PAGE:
Marjory recently gave a wonderful sermon honoring Gordon’s legacy. I think of it as a beautiful example of a second generation sermon. She made point after point about what is valuable from the legacy of Gordon Cosby and the original Church of the Saviour. It is a sermon I could not have preached. She also deftly made the transition into pointing out some important ways Seekers has built upon, but also changed, part of that legacy. David has spoken movingly and repeatedly about his admiration for the dedication and commitment level of the first generation church, and especially about the dedication and commitment of second generation followers who were inspired by Gordon.


I am not inside that Second Generation circle and instead focus more crudely on the so what question. But the generational cycle has overcome us all again. Marjory and I, and other pre-2004 members of Seekers, have the challenge of trying to pass on what we think is important to those who have come to meet us in our new home here in Carroll Street. We remember the decade of work and caring that it took to move to our beautiful rebuilt building and the work of spiritual transition that has kept alive so much of what we cared about. Marjory and I, David and Deborah, are on the same side of the table for the new round of so what questions. We have the challenge of both remembering and letting go of treasured stories that are old history to many of you, of making space for those of you who may want to hear and honor some of those old stories but are quite appropriately more interested in the new story, or at least the new chapter, we are now creating together.


Old dissatisfactions remain for me and I am coming to believe that I may never prevail in some old battles. For example, I still firmly believe that tithing is not a fair and just spiritual standard for becoming a Steward. It is not the best biblical grounding for financial stewardship from my point of view and, as a standard based on income with no attention to wealth, I find it intrinsically unjust. On the other hand I find deep satisfaction that we engaged in a stewardship of wealth to buy and rebuild this building. Some gave larger gifts and made larger loans. I particularly treasure the story of a member who faced hard and straightforwardly into the question of whether she could feel like part of the transforming congregation because she could give so little financially. Her sincerity and openness opened a path for many to make a happier transition with us. Newer people who will perhaps honor something of what we have to share but will also, whether they or we like it or not, have to make their own discernment and choices about what is worth carrying on, what they will embody, come to understand, and then in turn pass on. My point here is simply that you can make a whole hearted entry into this community before everything is right, before everything is comfortable, before everything about Seekers is understood.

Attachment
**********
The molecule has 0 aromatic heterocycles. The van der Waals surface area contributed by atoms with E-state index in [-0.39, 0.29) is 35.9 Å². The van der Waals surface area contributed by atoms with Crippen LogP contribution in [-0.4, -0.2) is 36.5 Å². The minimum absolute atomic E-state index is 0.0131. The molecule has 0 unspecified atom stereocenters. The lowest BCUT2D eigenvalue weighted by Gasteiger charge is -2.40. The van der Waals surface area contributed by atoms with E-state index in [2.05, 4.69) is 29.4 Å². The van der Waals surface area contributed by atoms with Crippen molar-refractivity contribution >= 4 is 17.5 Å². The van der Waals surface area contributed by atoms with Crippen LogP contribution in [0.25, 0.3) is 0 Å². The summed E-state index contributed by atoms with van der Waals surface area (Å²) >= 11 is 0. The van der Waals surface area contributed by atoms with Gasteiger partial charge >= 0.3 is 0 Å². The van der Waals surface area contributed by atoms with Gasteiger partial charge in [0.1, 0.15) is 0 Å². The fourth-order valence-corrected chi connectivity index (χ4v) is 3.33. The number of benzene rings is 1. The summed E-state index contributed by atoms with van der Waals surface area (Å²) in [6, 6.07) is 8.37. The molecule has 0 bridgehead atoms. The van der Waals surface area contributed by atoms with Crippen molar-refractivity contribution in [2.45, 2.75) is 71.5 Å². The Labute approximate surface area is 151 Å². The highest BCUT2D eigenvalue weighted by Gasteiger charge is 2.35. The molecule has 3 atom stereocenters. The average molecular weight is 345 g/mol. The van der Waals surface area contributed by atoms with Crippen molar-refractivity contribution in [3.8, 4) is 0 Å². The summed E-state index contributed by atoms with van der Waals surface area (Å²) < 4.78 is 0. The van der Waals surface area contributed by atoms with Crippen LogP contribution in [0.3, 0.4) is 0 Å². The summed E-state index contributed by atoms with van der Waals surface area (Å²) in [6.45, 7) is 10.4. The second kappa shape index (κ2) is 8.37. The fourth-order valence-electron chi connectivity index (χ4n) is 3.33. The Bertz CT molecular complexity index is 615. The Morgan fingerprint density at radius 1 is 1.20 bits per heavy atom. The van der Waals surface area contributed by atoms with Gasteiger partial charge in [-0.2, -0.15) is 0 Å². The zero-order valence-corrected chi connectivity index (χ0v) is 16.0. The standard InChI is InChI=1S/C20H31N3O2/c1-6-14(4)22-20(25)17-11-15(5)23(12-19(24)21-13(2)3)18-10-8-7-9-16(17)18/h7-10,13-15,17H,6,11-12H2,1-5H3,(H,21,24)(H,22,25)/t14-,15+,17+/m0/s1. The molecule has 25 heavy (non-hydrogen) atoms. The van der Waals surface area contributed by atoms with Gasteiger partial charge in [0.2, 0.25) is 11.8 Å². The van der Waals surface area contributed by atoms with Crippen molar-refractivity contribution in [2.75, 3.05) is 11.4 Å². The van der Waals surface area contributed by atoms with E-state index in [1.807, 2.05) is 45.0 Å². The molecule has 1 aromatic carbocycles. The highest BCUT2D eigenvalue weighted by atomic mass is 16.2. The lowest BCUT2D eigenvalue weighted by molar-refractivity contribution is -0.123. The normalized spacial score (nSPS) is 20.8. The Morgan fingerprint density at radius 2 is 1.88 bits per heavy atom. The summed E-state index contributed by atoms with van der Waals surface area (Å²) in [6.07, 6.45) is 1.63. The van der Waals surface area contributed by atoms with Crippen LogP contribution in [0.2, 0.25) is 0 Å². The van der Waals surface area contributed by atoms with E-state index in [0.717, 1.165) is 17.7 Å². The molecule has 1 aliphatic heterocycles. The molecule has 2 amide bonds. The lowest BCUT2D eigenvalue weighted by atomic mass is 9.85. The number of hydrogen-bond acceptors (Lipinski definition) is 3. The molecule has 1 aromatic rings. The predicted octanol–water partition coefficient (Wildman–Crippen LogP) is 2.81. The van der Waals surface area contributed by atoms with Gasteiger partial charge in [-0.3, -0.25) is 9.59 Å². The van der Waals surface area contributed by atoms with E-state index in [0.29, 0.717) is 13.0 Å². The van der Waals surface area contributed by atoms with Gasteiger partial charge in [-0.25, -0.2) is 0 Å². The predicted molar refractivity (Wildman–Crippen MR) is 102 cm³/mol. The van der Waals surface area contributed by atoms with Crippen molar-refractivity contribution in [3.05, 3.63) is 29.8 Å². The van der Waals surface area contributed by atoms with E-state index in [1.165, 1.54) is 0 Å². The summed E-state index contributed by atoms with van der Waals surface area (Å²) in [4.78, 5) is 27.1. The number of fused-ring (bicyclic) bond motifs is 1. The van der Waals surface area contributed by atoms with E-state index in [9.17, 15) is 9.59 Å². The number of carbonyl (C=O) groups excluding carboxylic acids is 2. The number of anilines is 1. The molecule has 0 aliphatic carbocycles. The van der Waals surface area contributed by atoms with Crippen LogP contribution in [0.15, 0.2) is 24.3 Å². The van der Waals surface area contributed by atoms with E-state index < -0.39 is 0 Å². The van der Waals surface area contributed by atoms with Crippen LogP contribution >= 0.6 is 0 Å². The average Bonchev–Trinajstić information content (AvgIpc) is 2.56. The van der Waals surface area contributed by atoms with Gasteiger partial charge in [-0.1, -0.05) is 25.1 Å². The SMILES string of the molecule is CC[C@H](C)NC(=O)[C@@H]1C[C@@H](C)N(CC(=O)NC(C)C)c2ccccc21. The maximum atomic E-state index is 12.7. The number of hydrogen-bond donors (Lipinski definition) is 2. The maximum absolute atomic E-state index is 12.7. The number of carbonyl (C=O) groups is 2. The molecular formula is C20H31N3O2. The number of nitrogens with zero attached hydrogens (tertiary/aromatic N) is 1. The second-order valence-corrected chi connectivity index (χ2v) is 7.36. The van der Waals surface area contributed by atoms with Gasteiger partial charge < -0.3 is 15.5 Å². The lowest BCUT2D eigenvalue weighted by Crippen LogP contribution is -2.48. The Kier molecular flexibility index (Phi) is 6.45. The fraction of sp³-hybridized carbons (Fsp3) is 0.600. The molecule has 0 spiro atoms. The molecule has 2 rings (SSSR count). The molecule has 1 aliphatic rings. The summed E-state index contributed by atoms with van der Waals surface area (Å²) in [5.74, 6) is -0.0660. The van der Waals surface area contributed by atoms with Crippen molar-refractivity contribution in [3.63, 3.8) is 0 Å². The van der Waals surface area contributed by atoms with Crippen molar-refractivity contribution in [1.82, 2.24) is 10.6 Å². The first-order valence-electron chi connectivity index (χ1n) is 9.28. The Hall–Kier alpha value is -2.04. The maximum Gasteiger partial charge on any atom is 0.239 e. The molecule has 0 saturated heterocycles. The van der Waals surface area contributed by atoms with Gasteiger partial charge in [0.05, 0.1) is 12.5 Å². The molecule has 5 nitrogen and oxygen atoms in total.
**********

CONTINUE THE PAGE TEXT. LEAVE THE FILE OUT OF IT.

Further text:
Passing on traditions between generations is tricky business. It may help to realize that there is an underlying polarity of dynamics and form that, like other fundamental polarities, can never be resolved but only embraced. Remembering the metaphor of the church as Christ’s body, following First Corinthians 12, you cannot understand a body with mere physiology. The body is always in interaction with the environment, always hosting billions of cells of thousands of kinds of bacteria, always dying and replacing cells at billions per minute. Physiology only helps you understand body form and function. A person may be in perfect healthy form but, if you take away oxygen, the person will be dead in minutes. Energy in our bodies with bad form is stress, cancer, epilepsy, and Parkinson’s disease.


The Eighth Edition of Seekers Handbook on Mission Groups is a nice piece of work. If you haven’t ever read it I recommend it highly. On the other hand, mission groups seldom pull out the written text to see if we are doing things right. It rests on the shelf until we have a controversy over what “doing things right” means. What matters is that a lot of Seekers members have mission group standards written on their hearts. That doesn’t end the challenge of accountability but it makes accountability conversations an interactive process rather than an authoritarian encounter. It may help some of you to read the Handbook but what really matters is joining a mission group and bringing your caring, commitment, and creativity into mutually supportive interaction with the other mission group members.


The Handbook spells out in great detail how Seekers has inherited and adapted the Church of the Saviour tradition of organizing around mission groups to our kind of community based organizational structure without clergy. It is a formal answer to part of David’s concern about that part of our inheritance from the Church of the Saviour. The desired commitments are specified in detail. Our nuances of form matter and are based on a lot of experience and a lot of reflection and conversation. But it is only form until it brought to life in our current mission groups.